A song will have been mastered to maximize playing across as many devices as possible before it makes it into your playlist. In most cases, audio professionals know how to equalize (EQ), so the music will sound great. While not all playback systems are perfect, with a few easy adjustments, you can make your music shine on your gear provided you know what you’re doing.

Why should you EQ your music if it has already been done by a professional engineer? There are two primary reasons for equalizing your music, and they are not mutually exclusive.

  • Preferences dictate whether or not you want to EQ at all, as well as how you want to do it. Because of the physiology of the human ear, everyone hears things differently. This may also include preferences and expectations for loudness. If you know what to do, what sounds nice to most people may sound much better to you. And we all know that you’re the only one who matters, right?
  • What constitutes a “ideal” EQ curve is also determined by the playback mechanism. Nothing is perfect, and you may discover that your headphones or speakers have a hardware flaw that causes them to sound off. If it’s not too severe, chances are you’ll be able to account for it when you EQ. It’ll be as though it never happened.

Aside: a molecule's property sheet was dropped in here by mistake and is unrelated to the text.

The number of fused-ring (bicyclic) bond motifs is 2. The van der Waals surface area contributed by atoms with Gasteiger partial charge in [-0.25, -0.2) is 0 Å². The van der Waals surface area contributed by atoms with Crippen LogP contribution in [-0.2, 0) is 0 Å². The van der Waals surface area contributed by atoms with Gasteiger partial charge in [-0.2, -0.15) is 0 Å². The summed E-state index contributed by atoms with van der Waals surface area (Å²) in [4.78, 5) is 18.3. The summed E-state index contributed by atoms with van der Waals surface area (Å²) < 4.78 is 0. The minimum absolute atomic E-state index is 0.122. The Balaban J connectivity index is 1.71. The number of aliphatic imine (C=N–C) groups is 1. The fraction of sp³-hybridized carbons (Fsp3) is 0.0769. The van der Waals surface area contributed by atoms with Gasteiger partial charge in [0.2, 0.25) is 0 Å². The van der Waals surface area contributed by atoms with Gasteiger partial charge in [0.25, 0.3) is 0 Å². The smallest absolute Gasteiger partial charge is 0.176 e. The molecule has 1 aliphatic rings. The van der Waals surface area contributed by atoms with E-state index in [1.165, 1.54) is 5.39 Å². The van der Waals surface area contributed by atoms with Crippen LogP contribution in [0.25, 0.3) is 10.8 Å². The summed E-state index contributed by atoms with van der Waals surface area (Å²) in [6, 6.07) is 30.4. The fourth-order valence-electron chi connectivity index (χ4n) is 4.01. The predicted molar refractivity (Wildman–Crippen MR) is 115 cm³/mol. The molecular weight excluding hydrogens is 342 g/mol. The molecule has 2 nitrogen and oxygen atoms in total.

What exactly is an EQ?

It’s probably better to go through what an EQ is before we go into the nitty gritty specifics. Equalization is an acronym for “the process of changing the volume of various frequency bands within an audio signal,” which is defined as “the act of altering the loudness of different frequency bands within an audio signal.” When using an EQ to reproduce realistic audio, you must modify various frequencies so that all of the signals are at the same volume level (or perceived loudness level, anyway).

On a practical level, if you’ve ever worked with audio equipment of any sort, you’ve probably seen an EQ. The bass and treble knobs on the vehicle radio are familiar to most people. Those are the fundamental EQ controls. Once you start dabbling with more sophisticated consumer electronics and recording gear, they get a bit more advanced. You may regulate the output of a particular frequency band by moving these sliders or rotating these knobs, allowing you to fine-tune the sound emanating from your equipment.

What are the most important things to know about EQs?